Who better to ask what the new Alliance brand means then those people themselves? Check out their responses at the link below.

https://www.youtube.com/watch?v=qvIyErRkDII&list=UUiPA3dAD-HVHSyfsVgQ5mmg

To celebrate the re-birth of our brand, we held a “brand day” party on September 26th, 2014, which luckily for us, and our executive team whom were elected to take the ALS Ice Bucket challenge, ended up being a warm Indian summer day.  Equipped with a Taco truck and various team building activities the day left our team with high moral and many laughs to take with us.

taco truck

 

Alliance’s V.P.Global Client Development Jon Kizner and Executive V.P, Global Sales and Marketing Jeff Erb order lunch!

ring toss

 

CFO Jason Watters playing Ring Toss to raise money for ALS.

ice bucket challenge

CEO Alan Crowther takes the ALS Ice Bucket Challenge.

 

Alliance Life Sciences Launches New Brand and Website Brings Focus to Customer Centric Impact

SOMERSET, N.J. / LONDON – September 29, 2014 – Alliance Life Sciences Consulting Group (ALSCG), a leading global life sciences consultancy and technology provider, announces the re-launch of its brand and website at http://www.alscg.com.

After a thorough review of its brand positioning and their client’s motivations for engagement, the company debuts it’s new positioning through the tagline: “Insight. Innovation. Impact. Integrity.”

ALSCG is a global innovator that delivers peace of mind and unlocks business value with unique solutions to complex commercial problems. The company combines proprietary technology and consulting to maximize product portfolio value through strategy, insights, technology and customer engagement.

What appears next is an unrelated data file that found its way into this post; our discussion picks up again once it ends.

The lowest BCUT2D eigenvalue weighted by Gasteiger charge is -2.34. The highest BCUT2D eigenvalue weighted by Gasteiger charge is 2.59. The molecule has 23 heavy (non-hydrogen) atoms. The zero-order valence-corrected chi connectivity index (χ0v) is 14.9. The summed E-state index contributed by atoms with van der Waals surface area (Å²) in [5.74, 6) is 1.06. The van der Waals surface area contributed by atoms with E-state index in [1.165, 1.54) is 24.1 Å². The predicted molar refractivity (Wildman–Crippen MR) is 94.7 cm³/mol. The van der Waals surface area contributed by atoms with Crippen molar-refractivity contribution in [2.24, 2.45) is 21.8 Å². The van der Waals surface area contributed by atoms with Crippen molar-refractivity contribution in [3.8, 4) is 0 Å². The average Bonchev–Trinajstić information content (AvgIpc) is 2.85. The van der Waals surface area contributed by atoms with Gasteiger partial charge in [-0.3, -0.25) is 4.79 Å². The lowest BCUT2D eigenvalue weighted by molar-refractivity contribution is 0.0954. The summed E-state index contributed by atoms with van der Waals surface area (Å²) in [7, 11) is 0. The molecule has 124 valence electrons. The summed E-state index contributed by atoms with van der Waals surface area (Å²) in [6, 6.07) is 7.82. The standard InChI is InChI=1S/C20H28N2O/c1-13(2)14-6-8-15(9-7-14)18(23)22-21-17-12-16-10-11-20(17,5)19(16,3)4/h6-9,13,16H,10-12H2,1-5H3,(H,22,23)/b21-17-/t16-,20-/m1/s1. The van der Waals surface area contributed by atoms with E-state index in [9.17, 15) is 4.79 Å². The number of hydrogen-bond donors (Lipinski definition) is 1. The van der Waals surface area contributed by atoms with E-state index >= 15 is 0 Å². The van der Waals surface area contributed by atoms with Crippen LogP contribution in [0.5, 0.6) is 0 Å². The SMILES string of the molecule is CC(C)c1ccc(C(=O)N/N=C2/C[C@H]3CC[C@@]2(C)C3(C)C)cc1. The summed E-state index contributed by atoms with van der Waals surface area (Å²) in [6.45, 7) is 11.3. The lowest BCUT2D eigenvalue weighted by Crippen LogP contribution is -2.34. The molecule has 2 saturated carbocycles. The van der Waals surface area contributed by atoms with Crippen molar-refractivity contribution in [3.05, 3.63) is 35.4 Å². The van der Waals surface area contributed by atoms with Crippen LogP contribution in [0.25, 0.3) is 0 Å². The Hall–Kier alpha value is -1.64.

“Our customers think of ALSCG as the definitive go-to resource, helping them to rethink contracting, sales and marketing, pricing and market access operations to meet emerging stakeholder requirements and expectations,” says Alan Crowther, CEO of ALSCG. “We are strategically aligned with our customers to unlock business value with unique solutions to these problems.”

After conducting research utilizing an agency, Alliance‘s new brand direction closely portrays a bold and innovative approach to solving challenges within life sciences, while providing messaging that align with its customer’s motivational drivers.

Through its three practice areas that focus on revenue management through a product’s lifecycle, Alliance creates meaningful and compelling value, with global projects that have included:

  • Pricing study delivered in Switzerland
  • Global pricing system delivered in Germany
  • Health economic study for a “Top 5″ pharma company in Taiwan
  • Animal health website delivered in Chile
  • Emerging market entrance pricing strategy in India
  • Revenue contract management system delivered in the USA

Are You Ready for Customer Centric Marketing? Part 2